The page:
Remembering Dr. Schultz
A gift made in Dr. Schultz's honor will name a seminar classroom at the interface of Severance Hall and The Ruth Whimore Williams Hall of Life Science, a place where her commitment to research and teaching would have thrived. A gift of any size honors her legacy at Wooster and expresses gratitude for her life and memory.
In celebration of Dr. Melissa Schultz, associate professor of chemistry, our colleague and friend. Melissa was a vibrant, giving person who was passionate about everything from environment science and policy issues, to running, to student mentoring, and her family. She was generous with her time, tireless in all of her pursuits, and a committed teacher. She will be missed greatly by all.
Melissa joined our department in the fall of 2006 accepting the tenure-track assistant professor position in analytical chemistry. Melissa received a B.S. degree in chemistry from Creighton University in Omaha, NE. She went on to Oregon State University, working with Drs. Douglas Barofsky and Jennifer Field, to receive a Ph.D. in analytical chemistry.
Before coming to Wooster, Melissa was a NRC Postdoctoral Fellow in the Methods Research and Development Program at the National Water Quality Laboratory of the U.S. Geological Survey in Denver, CO working with Dr. Ed Furlong.
Melissa touched the lives of many students, teaching an array of courses in the department. Her primary impact in the curriculum was in teaching courses in analytical and environmental chemistry, but she also regularly taught first year courses and team-taught courses in environmental studies. She was founding member and strong supporter of the Environmental Studies Program at Wooster. Melissa was an advocate of science education to all, and served as a particularly strong role model for women in science. She was a regular teacher of science to middle-school aged girls in Wooster’s BWISER and Expanding Your Horizons Programs. Melissa had been an active member of the Local American Chemical Society, serving as treasurer since 2007. Melissa actively made connections between all divisions of the college, and within the Wooster community at large.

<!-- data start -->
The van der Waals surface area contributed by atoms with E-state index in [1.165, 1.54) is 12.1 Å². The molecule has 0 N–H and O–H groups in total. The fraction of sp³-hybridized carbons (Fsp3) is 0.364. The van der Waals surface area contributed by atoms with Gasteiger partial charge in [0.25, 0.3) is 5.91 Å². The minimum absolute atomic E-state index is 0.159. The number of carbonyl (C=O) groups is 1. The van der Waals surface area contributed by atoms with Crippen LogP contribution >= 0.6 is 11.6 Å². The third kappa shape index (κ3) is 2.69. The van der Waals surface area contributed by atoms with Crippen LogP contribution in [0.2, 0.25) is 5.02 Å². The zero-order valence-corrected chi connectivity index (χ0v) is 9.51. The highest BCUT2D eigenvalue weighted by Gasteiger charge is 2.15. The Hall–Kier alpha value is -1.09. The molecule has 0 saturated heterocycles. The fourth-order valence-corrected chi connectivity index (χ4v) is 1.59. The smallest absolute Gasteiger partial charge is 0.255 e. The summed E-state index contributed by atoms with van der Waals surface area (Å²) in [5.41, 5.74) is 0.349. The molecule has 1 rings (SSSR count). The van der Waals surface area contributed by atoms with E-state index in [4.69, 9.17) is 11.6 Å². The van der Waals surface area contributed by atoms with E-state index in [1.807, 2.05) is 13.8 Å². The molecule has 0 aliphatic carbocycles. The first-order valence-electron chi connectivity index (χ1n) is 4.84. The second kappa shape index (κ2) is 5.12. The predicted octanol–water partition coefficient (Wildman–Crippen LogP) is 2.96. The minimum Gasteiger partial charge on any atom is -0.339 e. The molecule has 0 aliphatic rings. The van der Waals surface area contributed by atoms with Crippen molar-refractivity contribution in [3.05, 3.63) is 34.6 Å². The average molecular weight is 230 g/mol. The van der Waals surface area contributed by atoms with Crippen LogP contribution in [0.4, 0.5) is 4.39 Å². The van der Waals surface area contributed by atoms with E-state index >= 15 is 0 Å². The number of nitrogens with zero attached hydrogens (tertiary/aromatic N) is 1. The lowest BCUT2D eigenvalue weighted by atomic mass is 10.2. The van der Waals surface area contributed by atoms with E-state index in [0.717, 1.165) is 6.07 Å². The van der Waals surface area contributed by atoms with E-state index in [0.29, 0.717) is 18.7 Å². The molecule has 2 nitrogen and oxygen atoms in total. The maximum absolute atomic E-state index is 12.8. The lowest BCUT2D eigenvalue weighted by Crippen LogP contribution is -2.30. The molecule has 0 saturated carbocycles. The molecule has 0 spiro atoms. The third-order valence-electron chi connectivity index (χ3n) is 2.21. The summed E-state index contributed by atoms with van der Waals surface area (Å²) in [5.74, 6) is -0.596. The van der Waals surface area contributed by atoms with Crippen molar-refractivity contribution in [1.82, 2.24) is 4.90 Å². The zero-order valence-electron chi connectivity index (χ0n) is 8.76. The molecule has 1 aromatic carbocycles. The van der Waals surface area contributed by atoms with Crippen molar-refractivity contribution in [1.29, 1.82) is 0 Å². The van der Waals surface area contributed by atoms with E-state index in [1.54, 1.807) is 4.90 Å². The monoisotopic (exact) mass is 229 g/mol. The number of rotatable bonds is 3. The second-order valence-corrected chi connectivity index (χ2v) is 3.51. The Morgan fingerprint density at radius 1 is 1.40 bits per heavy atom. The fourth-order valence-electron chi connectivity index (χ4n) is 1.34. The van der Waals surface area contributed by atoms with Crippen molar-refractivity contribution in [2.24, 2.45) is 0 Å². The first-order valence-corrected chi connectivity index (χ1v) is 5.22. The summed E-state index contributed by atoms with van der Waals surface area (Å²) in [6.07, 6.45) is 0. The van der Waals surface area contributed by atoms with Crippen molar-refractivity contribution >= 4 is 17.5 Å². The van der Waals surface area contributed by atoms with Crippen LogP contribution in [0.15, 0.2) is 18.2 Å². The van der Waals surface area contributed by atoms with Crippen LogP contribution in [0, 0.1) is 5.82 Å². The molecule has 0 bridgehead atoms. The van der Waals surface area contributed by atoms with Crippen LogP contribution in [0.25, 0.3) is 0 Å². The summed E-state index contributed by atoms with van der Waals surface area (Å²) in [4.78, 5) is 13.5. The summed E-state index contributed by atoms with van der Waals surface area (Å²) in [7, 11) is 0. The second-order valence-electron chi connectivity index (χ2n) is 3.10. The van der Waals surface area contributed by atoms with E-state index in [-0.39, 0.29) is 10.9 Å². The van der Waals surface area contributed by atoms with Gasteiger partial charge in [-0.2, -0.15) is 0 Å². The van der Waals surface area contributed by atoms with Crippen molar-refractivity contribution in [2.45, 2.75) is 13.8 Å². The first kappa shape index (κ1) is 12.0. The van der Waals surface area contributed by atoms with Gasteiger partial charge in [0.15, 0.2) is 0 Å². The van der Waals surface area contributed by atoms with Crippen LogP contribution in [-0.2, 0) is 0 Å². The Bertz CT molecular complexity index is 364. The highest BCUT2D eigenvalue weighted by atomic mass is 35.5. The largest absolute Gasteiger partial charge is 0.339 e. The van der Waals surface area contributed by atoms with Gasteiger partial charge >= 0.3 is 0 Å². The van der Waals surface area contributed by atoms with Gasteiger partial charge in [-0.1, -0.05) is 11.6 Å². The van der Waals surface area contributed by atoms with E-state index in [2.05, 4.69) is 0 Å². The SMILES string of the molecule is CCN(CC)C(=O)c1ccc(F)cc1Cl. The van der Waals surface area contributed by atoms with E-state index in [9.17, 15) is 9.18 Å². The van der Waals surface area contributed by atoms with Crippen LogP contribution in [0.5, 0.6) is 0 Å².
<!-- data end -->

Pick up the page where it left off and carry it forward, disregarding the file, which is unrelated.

During her nine years at Wooster, Melissa supervised 22 Chemistry majors, 7 Biochemistry & Molecular Biology majors, and 1 Environmental Science self-designed major in Senior Independent Study, some in collaboration with other science faculty. In addition, she was actively involved in mentoring students of all ages in research through the College’s Sophomore Research program and in summer research. She was exceptionally active and successful in writing and acquiring grants to support her work with students in high impact research.
Melissa was known nationwide/worldwide for her research on detecting the presence of pharmaceuticals and personal care products in the environment using mass spectrometry techniques, and in participating in key studies that had demonstrated these compounds’ effects on the exposed organisms. Her research involved interdisciplinary collaborations with scientists from all over the United States, and was funded by the National Science Foundation and Research Corporation. She regularly presented the results of her studies at the national conferences in Mass Spectrometry and international conferences in Environmental Toxicology and Chemistry. She had subtle, and sometimes not so subtle, ways of making all those with whom she interacted think twice about our impact on the environment and about changes we could each make in our daily lives to engage in more sustainable practices.
Letters, photos, and items of remembrance are being collected to create a book reflecting Professor Schultz's impact on our lives and our community, and may be sent to the remembrance email address or in hard copy form to Academic Affairs, Galpin Hall, The College of Wooster, 1189 Beall Avenue, Wooster, Ohio 44691.